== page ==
The Consolation of Philosophy, Paperback
3 out of 5 (2 ratings)


Boethius was an eminent public figure under the Gothic emperor Theodoric, and an exceptional Greek scholar.

When he became involved in a conspiracy and was imprisoned in Pavia, it was to the Greek philosophers that he turned. "The Consolation" was written in the period leading up to his brutal execution.

It is a dialogue of alternating prose and verse between the ailing prisoner and his 'nurse' Philosophy.

Her instruction on the nature of fortune and happiness, good and evil, fate and free will, restore his health and bring him to enlightenment. "The Consolation" was extremely popular throughout medieval Europe and his ideas were influential on the thought of Chaucer and Dante.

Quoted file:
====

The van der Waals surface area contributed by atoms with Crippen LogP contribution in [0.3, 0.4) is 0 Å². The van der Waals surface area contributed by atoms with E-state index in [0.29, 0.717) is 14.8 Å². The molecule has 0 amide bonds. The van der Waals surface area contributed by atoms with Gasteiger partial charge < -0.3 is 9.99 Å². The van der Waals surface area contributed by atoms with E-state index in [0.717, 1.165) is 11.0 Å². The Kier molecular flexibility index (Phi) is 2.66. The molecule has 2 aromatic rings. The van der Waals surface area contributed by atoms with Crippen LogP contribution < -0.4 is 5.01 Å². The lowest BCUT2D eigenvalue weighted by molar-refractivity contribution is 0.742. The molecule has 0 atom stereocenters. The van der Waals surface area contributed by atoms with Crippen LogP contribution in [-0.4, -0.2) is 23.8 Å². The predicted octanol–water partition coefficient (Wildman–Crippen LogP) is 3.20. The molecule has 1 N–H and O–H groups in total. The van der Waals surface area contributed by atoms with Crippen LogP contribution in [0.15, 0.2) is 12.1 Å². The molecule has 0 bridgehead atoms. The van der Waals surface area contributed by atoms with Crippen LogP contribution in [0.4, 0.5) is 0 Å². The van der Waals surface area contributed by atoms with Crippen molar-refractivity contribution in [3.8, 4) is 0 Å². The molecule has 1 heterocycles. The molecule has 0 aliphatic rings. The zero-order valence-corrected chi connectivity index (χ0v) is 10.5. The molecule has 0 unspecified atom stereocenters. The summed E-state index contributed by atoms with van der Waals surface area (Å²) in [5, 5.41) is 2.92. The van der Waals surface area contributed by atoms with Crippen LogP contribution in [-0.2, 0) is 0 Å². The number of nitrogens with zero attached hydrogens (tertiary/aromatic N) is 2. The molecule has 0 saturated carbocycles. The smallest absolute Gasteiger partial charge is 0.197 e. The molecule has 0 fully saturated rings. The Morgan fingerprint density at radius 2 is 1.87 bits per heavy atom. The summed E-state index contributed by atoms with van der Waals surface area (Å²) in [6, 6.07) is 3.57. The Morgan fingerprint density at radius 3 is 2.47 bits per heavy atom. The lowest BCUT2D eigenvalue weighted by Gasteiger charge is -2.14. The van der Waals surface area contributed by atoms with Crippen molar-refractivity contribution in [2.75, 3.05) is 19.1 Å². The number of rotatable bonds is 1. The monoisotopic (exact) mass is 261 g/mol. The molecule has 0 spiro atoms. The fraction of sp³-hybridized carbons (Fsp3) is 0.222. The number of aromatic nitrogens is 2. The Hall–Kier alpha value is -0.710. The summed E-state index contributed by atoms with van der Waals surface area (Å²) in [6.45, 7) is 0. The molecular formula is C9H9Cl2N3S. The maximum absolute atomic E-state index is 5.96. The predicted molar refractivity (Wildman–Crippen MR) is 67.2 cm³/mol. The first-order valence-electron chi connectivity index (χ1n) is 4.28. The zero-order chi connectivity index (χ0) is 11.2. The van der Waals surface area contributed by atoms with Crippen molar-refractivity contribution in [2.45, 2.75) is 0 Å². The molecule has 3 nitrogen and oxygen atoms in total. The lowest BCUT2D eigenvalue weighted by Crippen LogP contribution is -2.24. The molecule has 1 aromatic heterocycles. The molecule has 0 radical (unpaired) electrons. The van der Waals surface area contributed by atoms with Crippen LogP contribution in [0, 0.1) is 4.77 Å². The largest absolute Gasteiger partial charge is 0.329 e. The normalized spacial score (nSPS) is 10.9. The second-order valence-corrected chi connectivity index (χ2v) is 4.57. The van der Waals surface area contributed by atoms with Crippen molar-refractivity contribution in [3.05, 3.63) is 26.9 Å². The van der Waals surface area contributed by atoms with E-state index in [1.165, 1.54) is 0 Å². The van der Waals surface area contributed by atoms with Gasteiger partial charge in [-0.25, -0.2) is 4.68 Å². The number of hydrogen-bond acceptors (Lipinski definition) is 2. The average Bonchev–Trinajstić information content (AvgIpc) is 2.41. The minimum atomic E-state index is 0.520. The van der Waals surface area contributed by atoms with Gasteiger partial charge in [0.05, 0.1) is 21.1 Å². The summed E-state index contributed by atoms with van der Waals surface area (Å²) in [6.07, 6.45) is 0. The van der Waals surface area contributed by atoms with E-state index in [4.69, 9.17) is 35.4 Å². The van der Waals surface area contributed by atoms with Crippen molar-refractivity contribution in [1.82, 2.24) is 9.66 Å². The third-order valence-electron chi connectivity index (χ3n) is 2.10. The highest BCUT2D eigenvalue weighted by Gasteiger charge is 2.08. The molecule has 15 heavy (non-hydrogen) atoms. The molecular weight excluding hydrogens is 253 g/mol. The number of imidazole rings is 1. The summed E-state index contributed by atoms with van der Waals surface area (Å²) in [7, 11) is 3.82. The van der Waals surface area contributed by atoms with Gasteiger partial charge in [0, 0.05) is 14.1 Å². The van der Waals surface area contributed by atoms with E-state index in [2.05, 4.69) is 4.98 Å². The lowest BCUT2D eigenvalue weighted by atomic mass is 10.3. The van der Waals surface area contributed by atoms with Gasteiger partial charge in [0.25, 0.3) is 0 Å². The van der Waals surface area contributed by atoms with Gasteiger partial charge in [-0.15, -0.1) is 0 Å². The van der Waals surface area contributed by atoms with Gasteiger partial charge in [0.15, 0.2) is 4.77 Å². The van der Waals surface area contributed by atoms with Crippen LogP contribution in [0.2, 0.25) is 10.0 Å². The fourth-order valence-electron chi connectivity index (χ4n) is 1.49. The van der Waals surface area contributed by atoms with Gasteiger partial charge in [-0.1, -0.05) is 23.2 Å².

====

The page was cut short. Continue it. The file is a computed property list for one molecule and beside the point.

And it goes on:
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Review by

Quite entertaining. Too short to be a great book, but contains some very useful ideas nonetheless.

Review by

Boethius tried to show why good is always the better choice and evil always the worse choice. He tried doing this purely with philosophy and eliminating religion. Unfortunately, pretty much every argument used stems from the premise that God definitely exists. This is stated at the beginning, and every argument following builds upon that premise.So Boethius' attempt, in this regard, is a complete and utter failure. Despite his efforts to make it otherwise, this winds up being The Consolation of Religion.That being said, the thought process was still very good at certain points. Some of the arguments are very logical, once you understand that he is building on the premise that God exists. His argument in favor of free will was very good for its time. He demonstrates that even if there were such a thing as an omniscient being (e.g. God), free will would still be very possible.

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